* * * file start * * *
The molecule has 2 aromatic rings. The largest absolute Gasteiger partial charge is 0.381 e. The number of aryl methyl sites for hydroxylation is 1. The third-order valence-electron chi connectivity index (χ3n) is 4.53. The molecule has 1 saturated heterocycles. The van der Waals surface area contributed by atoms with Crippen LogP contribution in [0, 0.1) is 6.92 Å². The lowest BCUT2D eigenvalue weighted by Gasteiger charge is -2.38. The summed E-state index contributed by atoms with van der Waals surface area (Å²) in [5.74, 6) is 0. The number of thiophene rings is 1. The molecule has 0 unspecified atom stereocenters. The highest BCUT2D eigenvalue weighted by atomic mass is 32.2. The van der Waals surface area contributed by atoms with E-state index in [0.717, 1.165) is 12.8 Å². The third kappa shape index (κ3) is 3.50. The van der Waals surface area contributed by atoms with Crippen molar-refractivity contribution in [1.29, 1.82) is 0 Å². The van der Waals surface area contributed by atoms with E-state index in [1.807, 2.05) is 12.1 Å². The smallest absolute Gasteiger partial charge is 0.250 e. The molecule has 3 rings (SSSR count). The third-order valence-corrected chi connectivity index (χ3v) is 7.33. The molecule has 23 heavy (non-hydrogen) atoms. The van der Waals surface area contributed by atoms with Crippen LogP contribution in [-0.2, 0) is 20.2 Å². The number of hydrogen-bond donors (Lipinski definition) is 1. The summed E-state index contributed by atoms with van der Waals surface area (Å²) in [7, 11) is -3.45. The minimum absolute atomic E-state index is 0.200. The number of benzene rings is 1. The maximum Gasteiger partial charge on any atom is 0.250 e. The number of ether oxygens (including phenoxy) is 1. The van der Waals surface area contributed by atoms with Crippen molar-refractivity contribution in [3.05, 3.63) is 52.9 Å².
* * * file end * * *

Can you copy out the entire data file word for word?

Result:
The molecule has 2 aromatic rings. The largest absolute Gasteiger partial charge is 0.381 e. The number of aryl methyl sites for hydroxylation is 1. The third-order valence-electron chi connectivity index (χ3n) is 4.53. The molecule has 1 saturated heterocycles. The van der Waals surface area contributed by atoms with Crippen LogP contribution in [0, 0.1) is 6.92 Å². The lowest BCUT2D eigenvalue weighted by Gasteiger charge is -2.38. The summed E-state index contributed by atoms with van der Waals surface area (Å²) in [5.74, 6) is 0. The number of thiophene rings is 1. The molecule has 0 unspecified atom stereocenters. The highest BCUT2D eigenvalue weighted by atomic mass is 32.2. The van der Waals surface area contributed by atoms with E-state index in [0.717, 1.165) is 12.8 Å². The third kappa shape index (κ3) is 3.50. The van der Waals surface area contributed by atoms with Crippen molar-refractivity contribution in [1.29, 1.82) is 0 Å². The van der Waals surface area contributed by atoms with E-state index in [1.807, 2.05) is 12.1 Å². The smallest absolute Gasteiger partial charge is 0.250 e. The molecule has 3 rings (SSSR count). The third-order valence-corrected chi connectivity index (χ3v) is 7.33. The molecule has 23 heavy (non-hydrogen) atoms. The van der Waals surface area contributed by atoms with Crippen LogP contribution in [-0.2, 0) is 20.2 Å². The number of hydrogen-bond donors (Lipinski definition) is 1. The summed E-state index contributed by atoms with van der Waals surface area (Å²) in [7, 11) is -3.45. The minimum absolute atomic E-state index is 0.200. The number of benzene rings is 1. The maximum Gasteiger partial charge on any atom is 0.250 e. The number of ether oxygens (including phenoxy) is 1. The van der Waals surface area contributed by atoms with Crippen molar-refractivity contribution in [3.05, 3.63) is 52.9 Å².